ETWHash is a small C# tool used during Red Team engagements, that can consume ETW SMB events and extract NetNTLMv2 hashes for cracking offline, unlike currently documented methods.

github GitHub:

Microsoft ETW (Event Tracing for Windows) is a logging mechanism integrated into the Windows operating system that enables the generation of diagnostic and tracing messages by applications. These messages can be captured and analysed by security professionals or system administrators for various purposes, including debugging and performance analysis. Although ETW is mainly used for defensive applications, offensive security research took great interest in bypassing the offered visibility. However, as demonstrated in this short article, ETW can also be a great resource for offense, finding providers useful for passive situational awareness.

Instrumenting Your Code with ETW | Microsoft Learn

Numerous resources are available on ETW, detailing its applications in both offensive and defensive contexts. One particularly insightful resource is “Tampering with Windows Event Tracing: Background, Offense, and Defense“. The article provides a comprehensive guide to ETW, which gives all the necessary information to get up to speed.

While researching potential offensive uses for ETW, a presentation by CyberPoint at Ruxcon 2016 revealed a unique approach to utilizing ETW for information leakage and keylogging. The released POC code can be found here. The presentation sparked further interest in exploring ETW’s potential applications during Red Team engagements, leading to the discovery of a few interesting ETW providers.

The following tools are useful in exploring ETW providers.

By utilizing WEPExplorer, all available ETW providers on the test system were listed, and the Microsoft-Windows-SMBServer provider {D48CE617-33A2-4BC3-A5C7-11AA4F29619E} quickly drew attention.

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The provider exposes a large number of fields related to SMB operations of the host. An easy way to identify all the available fields of an ETW provider is by viewing the manifest of the ETW provider, which describes all the events that are supported. The manifest can be extracted using Microsoft’s Perfview:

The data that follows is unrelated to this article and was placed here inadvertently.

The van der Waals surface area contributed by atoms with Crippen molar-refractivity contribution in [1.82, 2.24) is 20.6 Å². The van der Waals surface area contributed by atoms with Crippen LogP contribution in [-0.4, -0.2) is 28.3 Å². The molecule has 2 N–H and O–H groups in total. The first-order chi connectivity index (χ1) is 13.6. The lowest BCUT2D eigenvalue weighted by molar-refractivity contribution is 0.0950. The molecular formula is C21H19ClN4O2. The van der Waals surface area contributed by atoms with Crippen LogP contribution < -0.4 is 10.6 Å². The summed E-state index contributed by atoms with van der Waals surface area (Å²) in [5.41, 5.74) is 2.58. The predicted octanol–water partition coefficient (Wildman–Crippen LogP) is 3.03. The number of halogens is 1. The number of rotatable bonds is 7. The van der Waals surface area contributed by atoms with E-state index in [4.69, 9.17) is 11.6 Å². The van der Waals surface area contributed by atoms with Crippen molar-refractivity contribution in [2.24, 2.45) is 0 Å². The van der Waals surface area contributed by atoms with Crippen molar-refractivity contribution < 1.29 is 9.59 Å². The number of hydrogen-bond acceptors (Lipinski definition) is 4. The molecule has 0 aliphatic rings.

PerfView userCommand DumpRegisteredManifest Microsoft-Windows-SMBServer

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After a few hours inspecting the fields and generating SMB events to understand the logging, the field PACKETBYTES was observed to be updated every time an SMB authentication attempt occurred. The immediate next step was to dump the entire byte array to see what it contained.

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The array as it can be seen, contained the null-terminated ASCII “NTLMSSP” string (0x4e544c4d53535000) which is part of the NTLM authentication message headers. If you want to read up more on the NTLM authentication protocol, “The NTLM Authentication Protocol and Security Support Provider” is an excellent resource.

It immediately became evident that the provider was logging all SMB packets, including the full NetNTLMv2 challenge response. Shortly thereafter, a proof-of-concept (POC) was developed that would create a new Trace Session in order to consume the events of the Microsoft-Windows-SMBServer provider, and upon the occurrence of the event 40000, would extract the NetNTLMv2 challenge response hash from the packet bytes.

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Microsoft was contacted via MSRC and confirmed that this is intended behaviour, as it requires administrative privileges on the host.

We believe that ETW is great mechanism already leveraged extensively for defensive purposes, still having untapped potential for offensive usage. Interesting ideas for further exploitation might be:

  • Using ETW as an interprocess transfer channel
  • Using ETW to monitor / identify deceptive technologies
  • Using ETW to have situational awareness of services / processes / network connections / reboots

Maybe we should start listening more to ETW instead of disabling it 😉